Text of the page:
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Chi-square is not right here. Chi-square is good when you have a crosstabulation with counts in the cells. You have amount of time. I would look at some form of regression with "time spent" as the dependent variable, and "day of week", "type of activity" and their interaction as independent variables. The interaction answers your question of whether some ...


1

It sounds like the difference is only interesting to you if the difference is in a particular direction, so one-sided testing would be appropriate. If you did two-sided testing, I'm imagining this conversation with your boss. YOU: "...and then after hypothesis testing, I conclude that it was not 75 degrees celcius, and 5% of people did not have a positive ...


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Contrary to what Fabrice is saying, mixed discrete-continuous distributions are completely fine mathematically. His comment about Lebesgue-negligable sets and the contradiction doesn't really make sense--in first case, the set ${0.5}$ is, of course measure 0 under the measure associated with any continuous random variable. However, changing the distribution ...


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Xi’an answer above is plain wrong and insane. If $\theta$ is a continuous parameter, then a basic theorem of measure theory (a singleton has Lebesgue measure $0$, it is said to be Lebesgue-negligible.) tells us that the probability that $\theta$ is equal to any particular value $\theta_0$ (e.g. $\theta_0 = 1/2$) is equal to $0$, a priori and a posteriori. ...


3

Plenty of sttistics teachers, particularly in intro classes (say AP stat), will write $H_0: \mu = 0$ vs $H_a: \mu <0$, but it's really $H_0: \mu \ge 0$ vs $H_a: \mu <0$. The choice of null and alternative hypothesis is exactly that: a choice. A lawmaker may want to know if tax reform caused a decrease in inequality. If the tax reform increased ...


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That's a perfectly reasonable way to generate hypotheses/ideas/things to investigate. Where things go wrong is, if you then evaluate this hypothesis on the same data, as if you had had this hypothesis before seeing the data (and even worse if one misleads people in this respect and claims that this had been the pre-specified research question). The clean ...


1

Yes, what you describe is a bad idea because it biases the p-values strongly. As always, there's an xkcd for it, or at least an extreme version of it. However, it does happen and it was a factor in many big cases within the replication crisis in social science, including the work of Brian Wansink and Amy Cuddy. As such, it's also been a motivating factor in ...


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Yes, your test indicates that the mean difference between the two groups is 29.42 and that this difference is significant, with p < 2.2e-16. It does not make sense to ask the question "which rows are significantly different?" because doing a t-test requires multiple points from each group. Comparing just one point from each group is not really meaningful*,...


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Great thread which generated some great answers - though I have a feeling it will be moved to Stack Exchange because it is software related (the software being R). To supplement Noah's answer, I will show an alternative way one can test the hypotheses of interest using the multcomp package. [Note that we can't test just a null hypothesis - we need to ...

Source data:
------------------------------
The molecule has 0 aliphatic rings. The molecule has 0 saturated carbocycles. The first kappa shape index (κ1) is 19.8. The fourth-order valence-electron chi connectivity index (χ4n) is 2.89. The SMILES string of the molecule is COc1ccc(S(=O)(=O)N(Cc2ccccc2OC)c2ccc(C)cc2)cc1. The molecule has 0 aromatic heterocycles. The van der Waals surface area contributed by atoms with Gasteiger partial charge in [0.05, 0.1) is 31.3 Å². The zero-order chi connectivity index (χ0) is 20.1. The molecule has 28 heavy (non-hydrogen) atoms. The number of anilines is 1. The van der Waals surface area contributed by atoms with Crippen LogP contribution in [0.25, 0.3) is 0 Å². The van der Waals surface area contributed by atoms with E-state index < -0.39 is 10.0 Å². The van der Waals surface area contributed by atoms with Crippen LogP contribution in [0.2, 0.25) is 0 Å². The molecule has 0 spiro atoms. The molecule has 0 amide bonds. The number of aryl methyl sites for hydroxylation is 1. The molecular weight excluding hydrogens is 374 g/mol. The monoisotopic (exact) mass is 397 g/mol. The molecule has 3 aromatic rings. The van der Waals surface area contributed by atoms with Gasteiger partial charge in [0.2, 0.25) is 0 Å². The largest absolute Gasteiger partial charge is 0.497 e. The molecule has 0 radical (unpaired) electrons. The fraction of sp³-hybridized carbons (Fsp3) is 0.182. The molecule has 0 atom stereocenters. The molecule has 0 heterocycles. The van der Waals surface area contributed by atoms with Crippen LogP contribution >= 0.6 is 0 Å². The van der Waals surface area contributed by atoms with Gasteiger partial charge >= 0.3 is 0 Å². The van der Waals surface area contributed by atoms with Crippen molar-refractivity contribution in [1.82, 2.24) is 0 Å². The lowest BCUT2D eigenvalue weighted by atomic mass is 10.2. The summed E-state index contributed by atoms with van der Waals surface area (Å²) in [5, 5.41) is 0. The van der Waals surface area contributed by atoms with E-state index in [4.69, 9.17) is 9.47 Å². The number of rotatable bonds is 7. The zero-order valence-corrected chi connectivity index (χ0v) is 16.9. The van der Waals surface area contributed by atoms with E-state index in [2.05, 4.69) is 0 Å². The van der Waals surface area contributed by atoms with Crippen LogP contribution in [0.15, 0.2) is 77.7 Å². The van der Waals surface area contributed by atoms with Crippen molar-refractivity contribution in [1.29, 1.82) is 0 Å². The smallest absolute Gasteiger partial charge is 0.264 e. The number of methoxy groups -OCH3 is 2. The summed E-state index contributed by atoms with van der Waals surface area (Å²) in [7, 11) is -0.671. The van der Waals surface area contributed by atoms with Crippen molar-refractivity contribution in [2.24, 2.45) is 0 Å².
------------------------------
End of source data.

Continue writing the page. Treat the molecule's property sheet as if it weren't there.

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If $\beta_1 + \beta_2 = 0$, then $\beta_1 = -\beta_2$, so $\beta_1 x_t + \beta_2 z_t = \beta_1 x_t - \beta_1 z_t = \beta_1 (x_t - z_t)$. So, in R, you can run f1 <- lm(y ~ I(x - z), data = data) f2 <- lm(y ~ x + z, data = data) anova(f1, f2) which will give you a test if the model where $\beta_1 + \beta_2 = 0$ (i.e., f1) fits worse than a model ...


-1

Maybe you can try a Chi-square goodness of fit ( observed -expected) for your data points, for two models, one with $\beta_1= -\beta_2$ and another one where you use $\beta_2 \in (\beta_1 - \epsilon, \beta_1 + \epsilon )$ with your choice of $\epsilon >0 $ a Real number, and check the two Chi-squared statistics using the needed degrees of freedom.


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The variance of $\beta_1 + \beta_2$ is $\operatorname{Var}(\beta_1) + \operatorname{Var}(\beta_2) + 2\operatorname{Cov}(\beta_1,\beta_2)$. Obtain the variance and covaraince from the covariance matrix and construct an appropriate confidence interval. Here is some R code. I'm sure there is a package to do this, but until someone posts that, this should do ...


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The case is well-covered in Bayesian textbooks, including ours!, and can be summarised by the constraint that one can only test hypotheses for which the prior has a positive probability mass. When the prior is given as a Uniform(0,1), it is impossible to test whether or not $\theta=1/2$. A contrario, if one comes up with the question as to whether or not $\...


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Even if you do get a significant p-value from a test of significance, you are supposed to look at the magnitude of the effect by constructing a confidence interval for it. Case 1: When examining the confidence interval, if you notice for example that the interval falls entirely below your predefined threshold for what constitutes a clinically important ...


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One reason is that alternative hypothesis are not well-formed in that they don't describe a specific state of the world; rather they express the negation of the specific state described in the null hypothesis. For example, in performing an a correlation test between two variables, one typically sets the null hypothesis to be that the population correlation $\...


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First, the p-value is not the probability of observing the data assuming the null is true, it is the probability of getting a test statistic at least as extreme as the one we got, given that the null is true. Second, for normality, there really aren't good tests for using the NHST, regardless of what we want to do. It's much better to use graphical ...